Figure 2

Disease activity values for the pre-COVID-19-wave phase (period 1), the COVID-19-wave phase (period 2) and the post-COVID-19-wave phase (period 3) in patients with axial spondyloarthritis (A), rheumatoid arthritis (B) and psoriatic arthritis (C). The horizontal line in the boxes represents the median value. BASDAI, Bath Ankylosing Spondylitis Disease Activity Index; PGA, Patient Global Assessment of disease activity; RADAI-5, Rheumatoid Arthritis Disease Activity Index-5.

Discussion

A web-based smartphone application had been implemented within the Swiss registry long before the current pandemic and allowed us to follow the course of inflammatory arthritides over the whole initial COVID-19 wave. We noted an acute drop in clinical encounters that was paralleled by an increase in app entries. Our study demonstrates that disease activity as assessed by the BASDAI in axSpA, the RADAI-5 in RA and PGA in PsA remained stable and even slightly decreased over the duration of the pandemic wave at the population level. Moreover, a disease flare occurred in <15% of patients, not statistically different from the pre-COVID-19 phase. Although cut-offs for a clinically important worsening exist for the patient-reported outcomes used here for RA and PsA, there is no consensus for a BASDAI cut-off in this regard. We have used a worsening by two points as its performance was comparable with the defined Ankylosing Spondylitis Disease Activity Score cut-off against the external standard ‘patient-worsening’.13 Patient-reported worsening was investigated in a recent observational study in patients with RA and patients with axSpA and was experienced by 29% of patients over a duration of 3 months.14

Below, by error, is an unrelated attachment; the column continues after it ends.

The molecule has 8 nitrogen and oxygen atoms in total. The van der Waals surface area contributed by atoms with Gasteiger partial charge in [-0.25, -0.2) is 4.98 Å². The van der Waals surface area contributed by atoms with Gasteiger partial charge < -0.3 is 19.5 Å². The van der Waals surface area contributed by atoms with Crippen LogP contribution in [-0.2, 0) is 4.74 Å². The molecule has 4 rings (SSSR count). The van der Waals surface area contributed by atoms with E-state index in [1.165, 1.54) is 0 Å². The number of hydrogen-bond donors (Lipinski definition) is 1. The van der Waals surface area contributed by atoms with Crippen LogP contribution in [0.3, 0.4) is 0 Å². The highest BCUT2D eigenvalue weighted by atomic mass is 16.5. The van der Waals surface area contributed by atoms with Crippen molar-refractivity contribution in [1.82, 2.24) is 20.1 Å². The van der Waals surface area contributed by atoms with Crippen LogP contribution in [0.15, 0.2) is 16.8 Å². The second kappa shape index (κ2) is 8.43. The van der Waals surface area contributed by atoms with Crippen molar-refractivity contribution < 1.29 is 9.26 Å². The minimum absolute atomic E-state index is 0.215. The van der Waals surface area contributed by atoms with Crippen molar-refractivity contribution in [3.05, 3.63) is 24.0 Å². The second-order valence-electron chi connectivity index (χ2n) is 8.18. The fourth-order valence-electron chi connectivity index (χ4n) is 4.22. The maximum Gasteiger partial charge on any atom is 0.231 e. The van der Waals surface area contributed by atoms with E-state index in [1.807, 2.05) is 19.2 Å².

The results presented here can only be interpreted in the context of a rather short first COVID-19 pandemic wave as encountered in Switzerland. A recent international survey in 35 EULAR (European League Against Rheumatism) countries found that a partial closure of rheumatology services of 5–8 weeks duration during the COVID-19 pandemic was reported by 81% of 1428 respondents,3 underscoring the representativeness of our data.

Current guidelines based on preliminary data do not recommend the preventive cessation of immunosuppressive medication in the absence of infection.15 16 To continue or to stop medication in individual situations during the COVID-19 pandemic ultimately is part of a shared decision-making process between the patient and his rheumatologist. We have therefore focused on patient-reported non-adherence to the medication entered in the database by the rheumatologist and not on actual drug changes. We hypothesise that the duration of the pandemic was too short for the documented transient decrease in drug adherence to be reflected in an increase in disease flares.